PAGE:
On to the rest of the pack. Should we read anything into Lie To Me not receiving a back-nine order for season three? No. The decision not to order episodes was purely "a needs thing" and Reilly acknowledged that the show delivers a consistent audience, though surprisingly no mention was made of its recent People's Choice Award win.
There may also be hope for Human Target. Reilly says the show "did find itself" with a "pretty good vision" from original showrunner Jonathan Steinberg and guidance from new boss Matt Miller. He included Target among what he said were a number of shows that, while not necessarily breaking into the "next level" of ratings, were still performing solidly in the network's eyes.
Network staples House and Bones seem safe bets. The network says it anticipates that both shows will return; though there are "negotiations to be had" regarding both of them, Reilly told us that "we want them back."
Not much to say here, as FOX held this session for its new Sunday comedy during a deliciously (pun intended) hilarious themed lunch with a first-rate burger bar. (There was no "Child Molester" burger, but there was a "Manic Depressive" and a "Sacrificial Ham" among the ones listed on the 'Burger of the Day' boards at each table.) I was somewhat distracted by the food.
However, I did learn from series creator Loren Bouchard that the Vancouver-done animation is intentionally trying to fit in with the rest of the network's "Animation Domination" block, and that he's never done and would never do a series without H. Jon Benjamin (Bob), with whom he's worked since Home Movies.
Also? When he was working on King of the Hill, producer Jim Dauterive wrote a pilot for a Monsignor Martinez spin-off with Mike Judge. I would have watched that!
The most important thing we learned from FOX's panel about its ambitious new sci-fi series is not to believe everything you read. The panelists took the time to dispel several reports about various aspects of the series' production. Both they and the FOX executives told us that there was not any cost overrun in the show's budget. Neither was there a higher-than-average turnover in their writers' room. Brannon Braga corrected those reports as well, saying that while several left for other projects due to the delay in starting production, there was only "one actual change" among the scribes.
Did you know the original script was co-written by Craig Silverstein, who is now the brains behind Nikita? He and co-writer Kelly Marcel are credited as two of the twelve executive producers on the project.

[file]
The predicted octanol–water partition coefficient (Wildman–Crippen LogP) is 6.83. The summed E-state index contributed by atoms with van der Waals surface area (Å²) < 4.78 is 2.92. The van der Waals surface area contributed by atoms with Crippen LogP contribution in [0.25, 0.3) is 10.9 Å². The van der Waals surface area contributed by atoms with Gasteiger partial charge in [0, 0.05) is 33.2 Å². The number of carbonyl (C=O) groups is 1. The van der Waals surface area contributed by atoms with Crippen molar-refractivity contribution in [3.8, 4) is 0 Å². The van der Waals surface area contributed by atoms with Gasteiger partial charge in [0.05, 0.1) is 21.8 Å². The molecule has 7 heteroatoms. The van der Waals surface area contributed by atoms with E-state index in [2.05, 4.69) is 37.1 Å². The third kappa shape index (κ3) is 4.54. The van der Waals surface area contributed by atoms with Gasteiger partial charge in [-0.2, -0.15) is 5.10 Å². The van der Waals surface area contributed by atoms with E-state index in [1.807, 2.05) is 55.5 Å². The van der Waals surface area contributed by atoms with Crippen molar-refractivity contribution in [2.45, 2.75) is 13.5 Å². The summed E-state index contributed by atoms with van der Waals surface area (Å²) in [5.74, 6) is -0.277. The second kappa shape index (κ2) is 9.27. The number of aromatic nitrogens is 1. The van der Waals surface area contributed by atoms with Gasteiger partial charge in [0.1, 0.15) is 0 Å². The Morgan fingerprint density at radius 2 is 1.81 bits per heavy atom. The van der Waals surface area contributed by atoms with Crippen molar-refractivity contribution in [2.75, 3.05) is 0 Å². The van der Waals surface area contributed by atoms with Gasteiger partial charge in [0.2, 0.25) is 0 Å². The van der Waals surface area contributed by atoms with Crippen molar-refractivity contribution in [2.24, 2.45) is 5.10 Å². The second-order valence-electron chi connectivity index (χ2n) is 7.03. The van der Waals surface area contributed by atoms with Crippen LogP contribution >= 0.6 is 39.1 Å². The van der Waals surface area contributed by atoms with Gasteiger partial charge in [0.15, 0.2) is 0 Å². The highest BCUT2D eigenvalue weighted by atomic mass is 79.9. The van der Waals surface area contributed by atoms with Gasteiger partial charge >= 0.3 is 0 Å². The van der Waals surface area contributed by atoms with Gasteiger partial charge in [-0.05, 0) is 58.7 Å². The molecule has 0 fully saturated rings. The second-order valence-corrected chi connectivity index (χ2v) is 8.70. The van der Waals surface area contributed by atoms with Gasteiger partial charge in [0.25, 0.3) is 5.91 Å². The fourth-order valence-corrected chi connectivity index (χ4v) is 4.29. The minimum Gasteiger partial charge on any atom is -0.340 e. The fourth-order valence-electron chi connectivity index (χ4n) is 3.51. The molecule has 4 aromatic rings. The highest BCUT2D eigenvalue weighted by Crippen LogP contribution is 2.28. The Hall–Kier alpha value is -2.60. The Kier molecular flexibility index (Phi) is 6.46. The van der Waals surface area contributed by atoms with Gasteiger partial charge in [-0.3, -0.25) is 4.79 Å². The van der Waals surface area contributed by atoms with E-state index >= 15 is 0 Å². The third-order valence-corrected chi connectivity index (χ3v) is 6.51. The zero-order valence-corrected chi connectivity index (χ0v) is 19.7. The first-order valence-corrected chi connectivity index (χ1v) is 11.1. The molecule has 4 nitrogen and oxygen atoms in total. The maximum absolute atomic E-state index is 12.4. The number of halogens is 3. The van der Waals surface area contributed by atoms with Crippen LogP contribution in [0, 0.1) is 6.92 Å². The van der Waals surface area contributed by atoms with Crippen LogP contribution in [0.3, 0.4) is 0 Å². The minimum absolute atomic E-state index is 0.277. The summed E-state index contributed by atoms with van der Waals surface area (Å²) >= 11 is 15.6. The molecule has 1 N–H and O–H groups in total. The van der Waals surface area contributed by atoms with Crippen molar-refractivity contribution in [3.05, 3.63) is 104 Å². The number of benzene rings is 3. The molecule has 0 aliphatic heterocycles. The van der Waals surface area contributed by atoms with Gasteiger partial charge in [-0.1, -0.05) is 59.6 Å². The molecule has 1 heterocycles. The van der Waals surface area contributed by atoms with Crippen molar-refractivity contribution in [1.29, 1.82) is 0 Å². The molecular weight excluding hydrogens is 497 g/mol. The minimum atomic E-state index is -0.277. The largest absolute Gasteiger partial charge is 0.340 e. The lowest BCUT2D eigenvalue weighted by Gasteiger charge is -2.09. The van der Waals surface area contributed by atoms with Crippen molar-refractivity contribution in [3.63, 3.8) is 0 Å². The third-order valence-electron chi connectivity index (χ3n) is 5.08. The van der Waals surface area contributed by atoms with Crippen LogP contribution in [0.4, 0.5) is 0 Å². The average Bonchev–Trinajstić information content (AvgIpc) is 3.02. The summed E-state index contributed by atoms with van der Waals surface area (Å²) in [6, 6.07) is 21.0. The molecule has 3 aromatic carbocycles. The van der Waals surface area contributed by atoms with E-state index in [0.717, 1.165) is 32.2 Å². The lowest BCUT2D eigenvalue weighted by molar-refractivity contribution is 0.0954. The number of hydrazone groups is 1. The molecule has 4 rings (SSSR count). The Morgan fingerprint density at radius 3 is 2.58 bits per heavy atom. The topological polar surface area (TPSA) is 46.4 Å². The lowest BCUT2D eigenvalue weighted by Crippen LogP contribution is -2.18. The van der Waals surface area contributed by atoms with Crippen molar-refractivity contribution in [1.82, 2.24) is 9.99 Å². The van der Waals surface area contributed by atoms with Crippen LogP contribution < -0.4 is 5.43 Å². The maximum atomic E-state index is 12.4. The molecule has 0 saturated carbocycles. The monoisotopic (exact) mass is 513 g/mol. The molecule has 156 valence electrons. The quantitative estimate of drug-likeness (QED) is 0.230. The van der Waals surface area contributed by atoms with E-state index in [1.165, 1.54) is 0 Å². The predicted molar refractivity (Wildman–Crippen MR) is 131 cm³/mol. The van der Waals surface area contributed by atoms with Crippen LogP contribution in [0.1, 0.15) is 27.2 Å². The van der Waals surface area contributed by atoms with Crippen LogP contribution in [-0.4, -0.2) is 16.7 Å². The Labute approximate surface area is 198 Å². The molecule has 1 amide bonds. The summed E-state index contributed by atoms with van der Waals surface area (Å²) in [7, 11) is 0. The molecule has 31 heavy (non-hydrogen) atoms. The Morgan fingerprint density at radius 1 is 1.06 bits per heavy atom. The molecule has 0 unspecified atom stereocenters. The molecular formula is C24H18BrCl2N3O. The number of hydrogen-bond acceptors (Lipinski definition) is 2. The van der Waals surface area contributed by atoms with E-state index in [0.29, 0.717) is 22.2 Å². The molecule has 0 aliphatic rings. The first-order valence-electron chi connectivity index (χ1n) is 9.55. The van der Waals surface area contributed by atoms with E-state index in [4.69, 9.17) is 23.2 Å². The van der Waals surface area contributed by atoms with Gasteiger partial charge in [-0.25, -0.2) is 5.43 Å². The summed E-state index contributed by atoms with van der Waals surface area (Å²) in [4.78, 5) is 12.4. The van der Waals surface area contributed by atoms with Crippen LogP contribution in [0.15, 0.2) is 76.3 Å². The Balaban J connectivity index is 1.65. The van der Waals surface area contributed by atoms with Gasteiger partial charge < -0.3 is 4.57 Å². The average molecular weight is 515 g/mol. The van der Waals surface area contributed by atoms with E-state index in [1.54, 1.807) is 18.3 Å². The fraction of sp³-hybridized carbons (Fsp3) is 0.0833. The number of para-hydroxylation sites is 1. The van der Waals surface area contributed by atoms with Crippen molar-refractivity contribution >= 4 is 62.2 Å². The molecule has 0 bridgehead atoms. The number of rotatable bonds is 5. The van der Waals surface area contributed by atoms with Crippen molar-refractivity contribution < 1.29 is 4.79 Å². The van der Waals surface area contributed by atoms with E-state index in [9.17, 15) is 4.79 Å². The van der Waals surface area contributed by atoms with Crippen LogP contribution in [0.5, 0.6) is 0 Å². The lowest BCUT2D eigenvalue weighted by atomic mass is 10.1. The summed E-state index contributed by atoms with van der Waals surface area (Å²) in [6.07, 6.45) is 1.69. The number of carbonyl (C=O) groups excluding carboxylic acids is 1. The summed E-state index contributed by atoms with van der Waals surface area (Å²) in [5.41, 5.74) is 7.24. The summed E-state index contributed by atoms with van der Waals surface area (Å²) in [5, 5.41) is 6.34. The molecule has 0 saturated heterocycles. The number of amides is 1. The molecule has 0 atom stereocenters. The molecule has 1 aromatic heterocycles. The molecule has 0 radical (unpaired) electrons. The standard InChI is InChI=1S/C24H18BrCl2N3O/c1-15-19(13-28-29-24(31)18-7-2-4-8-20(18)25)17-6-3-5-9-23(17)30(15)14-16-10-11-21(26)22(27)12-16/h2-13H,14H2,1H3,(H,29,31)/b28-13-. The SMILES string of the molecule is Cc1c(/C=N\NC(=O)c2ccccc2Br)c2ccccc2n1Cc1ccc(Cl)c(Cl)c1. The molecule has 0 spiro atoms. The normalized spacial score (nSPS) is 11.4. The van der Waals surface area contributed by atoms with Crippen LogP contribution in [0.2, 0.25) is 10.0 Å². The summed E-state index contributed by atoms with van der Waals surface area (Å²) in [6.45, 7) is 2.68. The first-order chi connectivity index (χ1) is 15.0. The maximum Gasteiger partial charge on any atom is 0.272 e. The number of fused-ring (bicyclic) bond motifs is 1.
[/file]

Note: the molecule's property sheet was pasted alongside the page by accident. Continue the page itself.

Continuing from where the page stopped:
Corrections aside, there's time and effort behind the project commensurate to its huge size. Producer Rene Echevarria called it "an enormous amount of research and planning," while Braga said they've been working with Dr. Jack Horner, the paleontologist who also advised on Jurassic Park. Speaking of things Spielberg, Braga calls the legend "very involved" while producer Alex Graves adds, "he's watching and he wants to make sure it lives up to that name."
Despite the series' huge scope - a group of people from the 2100's travels back to prehistoric times in an attempt to "restart" Earth and save the human race - the creative team stressed that the series is more of an emotional show, with the Shannon family (led by Life on Mars' Jason O'Mara and Mistresses' Shelley Conn) at its core. After all, Braga says, "Earth can only be saved if people restore themselves." Sounds deep.
What about the inherent time paradox in going back to one's own past? Says actor Stephen Lang (Avatar), who plays Nathaniel Taylor: there are "multiple interpretations of time...so the past doesn't necessarily change the future."
Terra Nova's thirteen-episode run is currently scheduled to begin with a preview in May and a premiere in the fall.
Traffic Light & Breaking In
The roomful of critics got decidedly smaller by the time FOX capped the presentation with looks at its two new comedies, Traffic Light (premiering February 8 at 9:30) and Breaking In (April 26, also at 9:30). It seemed many just weren't interested in either show, and after seeing the previews, I can somewhat understand why. Nothing I saw piqued my curiosity.
The opening talking point for the strangely named Traffic Light - which is not about traffic but the misadventures of six people in various stages of relationships and is based on an Israeli series (similar to HBO's In Treatment) - was how its male cast is tall (Nelson Franklin is 6'5", David Denman is 6'4", and Kris Marshall is 6'2"). At one point during the slow session, executive producer Bob Foster broke up the silence by self-deprecatingly critiquing his own wardrobe.
How is Traffic Light different from the other new romantic comedies like Perfect Couples and Happy Endings? Or really, any romantic comedy about young people we've seen over and over again? While saying that they haven't seen the other projects, Foster explains that his goal was to "make it real" with a show "designed from the beginning to encourage improv."
Yet, when star Denman tells us that "sitting in traffic on the phone" is a "major component" of the show, it's hard to get too excited.
Following that, the final show of the day was Breaking In, a half-hour "workplace comedy" set at a security firm hired to - you guessed it - break into places to expose security flaws. Think The Office meets Leverage with the guy from Reaper. It's Christian Slater's third recent stab at series television (after My Own Worst Enemy for NBC and The Forgotten with ABC), but he didn't seem at all bothered by his 0-for-2 track record thus far.
Joining Slater in the cast are Odette Yustman, Reaper star Bret Harrison, and Glory Road's Alphonso McAuley. Yustman admits that she feels she has to try harder to be seen as funny because of her looks, but that she has "a passion" for the comedic genre. Asked about a love interest, she mentioned her character's boyfriend is played by Smallville's Michael Rosenbaum, but there was a pretty big hint that he may have competition from Harrison's character.
Is it a heist series? Is it a comedy? Well, it was described by one of the producers as an "office comedy with these eccentric characters." Only time will tell if that combination actually works, but the clips shown at TCA don't leave me particularly excited.
Tune back in this weekend for my dish on CBS, CW, Showtime, and FX!